The 3 questions are these.

How did you first get involved with us?

Why did you choose to support us?

Tell me your story

Ask these then listen. Ask and we honour them. We tune in and we gain insight.

And they feel good.

There was a photo of Tony in the early days of the ICFM when Tony was still at the Imperial Cancer Research Fund, where he had huge 80’s glasses. I remember this, not from the moment but some time later when we had cause to remember and laugh at a very long journey. It was all such a long time ago now.

I recall this for no other reason than it was one of many moments when Tony could look back, recollect and laugh but then as always and in an instance look forward and dream. Its odd what floods in to you when you hear the news that someone you knew for so long and so well has gone for good. I heard the news of Tony’s passing when hiding in sunshine a long way away. Every night I looked at a new sunset and now at the end of that far away sunshine, it seems those sunsets were saying much more than they usually do. In the brief moments since I have watched a small but equally huge world in fundraising share first reflections on their loss and words of great sadness. It’s a personal loss to many and that perhaps marks out the man we came to know, and loved.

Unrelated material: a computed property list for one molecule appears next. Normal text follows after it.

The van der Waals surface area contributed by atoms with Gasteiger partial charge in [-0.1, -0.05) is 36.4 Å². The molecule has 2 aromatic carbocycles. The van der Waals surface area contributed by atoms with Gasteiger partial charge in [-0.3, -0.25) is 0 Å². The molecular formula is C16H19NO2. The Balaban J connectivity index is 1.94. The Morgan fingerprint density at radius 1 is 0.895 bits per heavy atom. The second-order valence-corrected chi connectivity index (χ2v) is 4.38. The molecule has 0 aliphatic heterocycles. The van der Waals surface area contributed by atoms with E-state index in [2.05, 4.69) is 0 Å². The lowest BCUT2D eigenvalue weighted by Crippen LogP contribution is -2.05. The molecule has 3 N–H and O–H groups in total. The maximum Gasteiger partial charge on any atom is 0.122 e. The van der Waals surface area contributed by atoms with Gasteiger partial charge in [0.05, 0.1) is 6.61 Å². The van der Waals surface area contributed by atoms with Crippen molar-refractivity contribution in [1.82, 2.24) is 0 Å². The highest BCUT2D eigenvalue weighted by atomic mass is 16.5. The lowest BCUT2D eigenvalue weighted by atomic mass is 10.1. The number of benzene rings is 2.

I first met Tony when glasses were huge as were his and when Saturday Superstore and Bergerac were big TV. The truth is I don’t remember exactly when, it just seems that he was always there when I first became a fundraiser.  Conferences, bars, the newly formed Institute, an emerging tribe of people learning how to change the world. San Diego at AFP on a dance floor. IOF in Birmingham and Warwick. IFC plenary, dinners and gala balls where he brought people together. Tony so loved IFC. He was a driver and a thinker but more than that a force. He exuded life. Sometimes he shouted when presenting despite a mic and I tried to tell him to turn the volume down. Its only in moments like this that I realise that his volume was just his soul being amplified. I wish he shouted more now. Why be quiet when everyone else is? He believed and I think that’s why we all believed as well. He could perform and only in later life I discovered this was because he was once a dancer and performer in another world. He drew content and meaning and performed it so it would resonate and shine and challenge. It was theatre when we all needed theatre. But never light. Full. Always. How we will miss him when conferences need that unique mix. Tony at his best.